To explore the roles of MEK/ERK signaling pathway in EV71-infected iDCs, we induced iDCs from PBMCs in the presence of granulocyte-macrophage colony-stimulating factor (GM-CSF) and IL-4. The iDCs were then infected with EV71 and used to investigate the effect and mechanism of MEK/ERK signaling pathway associated molecules during EV71 infection.

Results

EV71 infection increased activation of iDCs

iDCs were prepared from monocytes purified from peripheral blood by induction with GM-CSF and IL-4. Flow cytometric analysis indicated that most iDCs were positive for CD11c, HLA-DR and CD80, but only 3.5% ± 1.2% and 6.8% ± 2.2% of cells were positive for CD3 and CD83, respectively, confirming that they were indeed iDCs (Figure 1A). After being infected with EV71 (MOI = 5) for 24 h, the percentages of CD80 and HLA-DR didn’t increase in EV71-infected iDCs compared to non-infected iDCs (p > 0.05). However, CD83 and CD86 distinctly increased at 24 h postinfection (p.i.) (p < 0.01), suggesting that EV71 infection promotes activation of monocyte-derived iDCs (Figure 1B).
Figure 1

Flow cytometric analysis of human blood monocyte-derived iDCs and EV71-infected iDCs. (A) Monocytes cultured in the medium containing GM-CSF and IL-4 for 7 days were analyzed by flow cytometry with isotype-matched control (thin lines) using specific antibodies (red lines). The data shown are representative of three independent experiments. (B) Uninfected iDCs (control) or iDCs infected with EV71 (MOI = 5) were analyzed using flow cytometry for the expression of CD80, CD83, CD86 and HLA-DR at 24 h p.i. using isotype-matched control (thin lines) and specific antibodies (red lines). The data were expressed as mean ± SE from three independent experiments and analyzed by Chi-square test.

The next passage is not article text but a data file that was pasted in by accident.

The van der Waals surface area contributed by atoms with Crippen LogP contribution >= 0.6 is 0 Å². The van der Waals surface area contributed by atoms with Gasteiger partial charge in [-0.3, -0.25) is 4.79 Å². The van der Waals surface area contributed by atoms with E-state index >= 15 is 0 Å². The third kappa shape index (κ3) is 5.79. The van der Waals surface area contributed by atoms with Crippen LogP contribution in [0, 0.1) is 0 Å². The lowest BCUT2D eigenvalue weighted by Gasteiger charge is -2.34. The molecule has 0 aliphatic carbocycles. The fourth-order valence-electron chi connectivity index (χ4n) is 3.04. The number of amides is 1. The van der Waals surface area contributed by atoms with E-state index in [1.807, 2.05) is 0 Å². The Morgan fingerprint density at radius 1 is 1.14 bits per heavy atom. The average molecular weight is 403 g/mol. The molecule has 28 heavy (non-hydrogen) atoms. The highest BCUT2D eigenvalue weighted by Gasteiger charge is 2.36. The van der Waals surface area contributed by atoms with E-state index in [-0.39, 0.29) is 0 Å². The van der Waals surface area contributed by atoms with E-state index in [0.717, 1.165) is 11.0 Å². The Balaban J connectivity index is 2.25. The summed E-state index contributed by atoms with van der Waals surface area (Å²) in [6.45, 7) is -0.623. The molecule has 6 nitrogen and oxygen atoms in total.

Differential expression of molecules in MEK/ERK signaling pathway

At 1/2 h, 2 h, 8 h and 24 h p.i. with EV71, iDCs were collected and expression of molecules involved in the MEK/ERK signaling pathway was examined by PCR arrays. The results showed that the expression levels of KRAS, Raf-1, c-Fos, c-Jun, c-myc, SOS1, IL-1α, IL-2, IL-6, IL-12, TNF-α, IFN-β and IFN-γ mRNAs were upregulated by 2.04-16.7 folds in EV71-infected iDCs at different time points, while IFN-α1 expression was not changed within 24 h. Elk1 was downregulated by 2.57-fold at 1/2 h, but upregulated by 2.47-fold at 24 h p.i. However, EV71 infection did not enhance mRNA levels of MEK1/2 and ERK1/2 molecules (Table 1).